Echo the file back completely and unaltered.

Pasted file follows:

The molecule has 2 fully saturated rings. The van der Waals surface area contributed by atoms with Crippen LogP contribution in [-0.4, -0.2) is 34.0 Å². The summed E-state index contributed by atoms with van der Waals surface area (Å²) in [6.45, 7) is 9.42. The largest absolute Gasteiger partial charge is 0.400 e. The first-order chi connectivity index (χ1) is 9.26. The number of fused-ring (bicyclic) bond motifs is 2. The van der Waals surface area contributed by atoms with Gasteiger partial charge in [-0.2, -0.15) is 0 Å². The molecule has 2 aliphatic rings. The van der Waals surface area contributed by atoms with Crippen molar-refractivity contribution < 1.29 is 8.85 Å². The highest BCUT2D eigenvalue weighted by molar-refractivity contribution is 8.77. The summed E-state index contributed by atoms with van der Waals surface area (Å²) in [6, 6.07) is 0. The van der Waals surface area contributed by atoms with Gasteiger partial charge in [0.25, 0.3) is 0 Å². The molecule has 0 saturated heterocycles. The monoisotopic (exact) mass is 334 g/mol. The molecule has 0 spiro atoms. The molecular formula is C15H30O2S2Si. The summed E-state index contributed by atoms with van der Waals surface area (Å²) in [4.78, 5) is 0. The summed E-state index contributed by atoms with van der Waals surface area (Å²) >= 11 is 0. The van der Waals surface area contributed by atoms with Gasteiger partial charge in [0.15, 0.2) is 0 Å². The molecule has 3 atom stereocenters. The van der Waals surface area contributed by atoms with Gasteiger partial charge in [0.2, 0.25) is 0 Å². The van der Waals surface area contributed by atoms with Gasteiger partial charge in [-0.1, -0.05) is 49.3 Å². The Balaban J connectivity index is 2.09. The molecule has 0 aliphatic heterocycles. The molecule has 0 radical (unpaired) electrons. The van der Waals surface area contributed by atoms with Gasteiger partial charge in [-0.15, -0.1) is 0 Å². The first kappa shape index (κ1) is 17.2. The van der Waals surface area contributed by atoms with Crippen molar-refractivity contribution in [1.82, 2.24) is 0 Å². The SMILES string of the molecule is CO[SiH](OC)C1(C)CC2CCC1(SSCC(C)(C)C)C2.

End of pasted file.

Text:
The molecule has 2 fully saturated rings. The van der Waals surface area contributed by atoms with Crippen LogP contribution in [-0.4, -0.2) is 34.0 Å². The summed E-state index contributed by atoms with van der Waals surface area (Å²) in [6.45, 7) is 9.42. The largest absolute Gasteiger partial charge is 0.400 e. The first-order chi connectivity index (χ1) is 9.26. The number of fused-ring (bicyclic) bond motifs is 2. The van der Waals surface area contributed by atoms with Gasteiger partial charge in [-0.2, -0.15) is 0 Å². The molecule has 2 aliphatic rings. The van der Waals surface area contributed by atoms with Crippen molar-refractivity contribution < 1.29 is 8.85 Å². The highest BCUT2D eigenvalue weighted by molar-refractivity contribution is 8.77. The summed E-state index contributed by atoms with van der Waals surface area (Å²) in [6, 6.07) is 0. The van der Waals surface area contributed by atoms with Gasteiger partial charge in [0.25, 0.3) is 0 Å². The molecule has 0 saturated heterocycles. The monoisotopic (exact) mass is 334 g/mol. The molecule has 0 spiro atoms. The molecular formula is C15H30O2S2Si. The summed E-state index contributed by atoms with van der Waals surface area (Å²) in [4.78, 5) is 0. The summed E-state index contributed by atoms with van der Waals surface area (Å²) >= 11 is 0. The van der Waals surface area contributed by atoms with Gasteiger partial charge in [0.15, 0.2) is 0 Å². The molecule has 3 atom stereocenters. The van der Waals surface area contributed by atoms with Gasteiger partial charge in [0.2, 0.25) is 0 Å². The van der Waals surface area contributed by atoms with Gasteiger partial charge in [-0.1, -0.05) is 49.3 Å². The Balaban J connectivity index is 2.09. The molecule has 0 aliphatic heterocycles. The molecule has 0 radical (unpaired) electrons. The van der Waals surface area contributed by atoms with Gasteiger partial charge in [-0.15, -0.1) is 0 Å². The first kappa shape index (κ1) is 17.2. The van der Waals surface area contributed by atoms with Crippen molar-refractivity contribution in [1.82, 2.24) is 0 Å². The SMILES string of the molecule is CO[SiH](OC)C1(C)CC2CCC1(SSCC(C)(C)C)C2.